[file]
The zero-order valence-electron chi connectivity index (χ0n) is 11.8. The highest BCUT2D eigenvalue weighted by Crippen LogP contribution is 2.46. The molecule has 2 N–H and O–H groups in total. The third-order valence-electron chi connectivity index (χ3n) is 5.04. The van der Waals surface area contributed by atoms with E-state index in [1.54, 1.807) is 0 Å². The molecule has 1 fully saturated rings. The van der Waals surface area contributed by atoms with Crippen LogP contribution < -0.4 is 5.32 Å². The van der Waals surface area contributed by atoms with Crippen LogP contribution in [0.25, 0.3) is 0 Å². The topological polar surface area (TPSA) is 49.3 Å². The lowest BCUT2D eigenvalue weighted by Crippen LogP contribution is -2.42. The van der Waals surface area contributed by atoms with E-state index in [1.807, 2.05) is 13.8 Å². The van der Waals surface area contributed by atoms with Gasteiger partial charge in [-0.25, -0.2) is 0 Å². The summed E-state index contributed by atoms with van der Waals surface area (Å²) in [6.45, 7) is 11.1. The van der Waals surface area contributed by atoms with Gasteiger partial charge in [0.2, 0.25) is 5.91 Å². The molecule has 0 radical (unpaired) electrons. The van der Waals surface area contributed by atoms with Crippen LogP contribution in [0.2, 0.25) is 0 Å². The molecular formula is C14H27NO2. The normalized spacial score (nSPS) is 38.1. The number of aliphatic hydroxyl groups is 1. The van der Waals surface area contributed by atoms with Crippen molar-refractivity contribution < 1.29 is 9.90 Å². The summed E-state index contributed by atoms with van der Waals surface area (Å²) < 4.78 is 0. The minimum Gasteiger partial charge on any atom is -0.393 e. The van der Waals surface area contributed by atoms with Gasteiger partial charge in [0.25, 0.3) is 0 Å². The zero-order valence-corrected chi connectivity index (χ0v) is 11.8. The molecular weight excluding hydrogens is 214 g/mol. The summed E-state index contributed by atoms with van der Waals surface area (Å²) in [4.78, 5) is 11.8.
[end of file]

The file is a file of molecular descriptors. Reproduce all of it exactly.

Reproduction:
The zero-order valence-electron chi connectivity index (χ0n) is 11.8. The highest BCUT2D eigenvalue weighted by Crippen LogP contribution is 2.46. The molecule has 2 N–H and O–H groups in total. The third-order valence-electron chi connectivity index (χ3n) is 5.04. The van der Waals surface area contributed by atoms with E-state index in [1.54, 1.807) is 0 Å². The molecule has 1 fully saturated rings. The van der Waals surface area contributed by atoms with Crippen LogP contribution < -0.4 is 5.32 Å². The van der Waals surface area contributed by atoms with Crippen LogP contribution in [0.25, 0.3) is 0 Å². The topological polar surface area (TPSA) is 49.3 Å². The lowest BCUT2D eigenvalue weighted by Crippen LogP contribution is -2.42. The van der Waals surface area contributed by atoms with E-state index in [1.807, 2.05) is 13.8 Å². The van der Waals surface area contributed by atoms with Gasteiger partial charge in [-0.25, -0.2) is 0 Å². The summed E-state index contributed by atoms with van der Waals surface area (Å²) in [6.45, 7) is 11.1. The van der Waals surface area contributed by atoms with Gasteiger partial charge in [0.2, 0.25) is 5.91 Å². The molecule has 0 radical (unpaired) electrons. The van der Waals surface area contributed by atoms with Crippen LogP contribution in [0.2, 0.25) is 0 Å². The molecular formula is C14H27NO2. The normalized spacial score (nSPS) is 38.1. The number of aliphatic hydroxyl groups is 1. The van der Waals surface area contributed by atoms with Crippen molar-refractivity contribution < 1.29 is 9.90 Å². The summed E-state index contributed by atoms with van der Waals surface area (Å²) < 4.78 is 0. The minimum Gasteiger partial charge on any atom is -0.393 e. The van der Waals surface area contributed by atoms with Gasteiger partial charge in [0.25, 0.3) is 0 Å². The zero-order valence-corrected chi connectivity index (χ0v) is 11.8. The molecular weight excluding hydrogens is 214 g/mol. The summed E-state index contributed by atoms with van der Waals surface area (Å²) in [4.78, 5) is 11.8.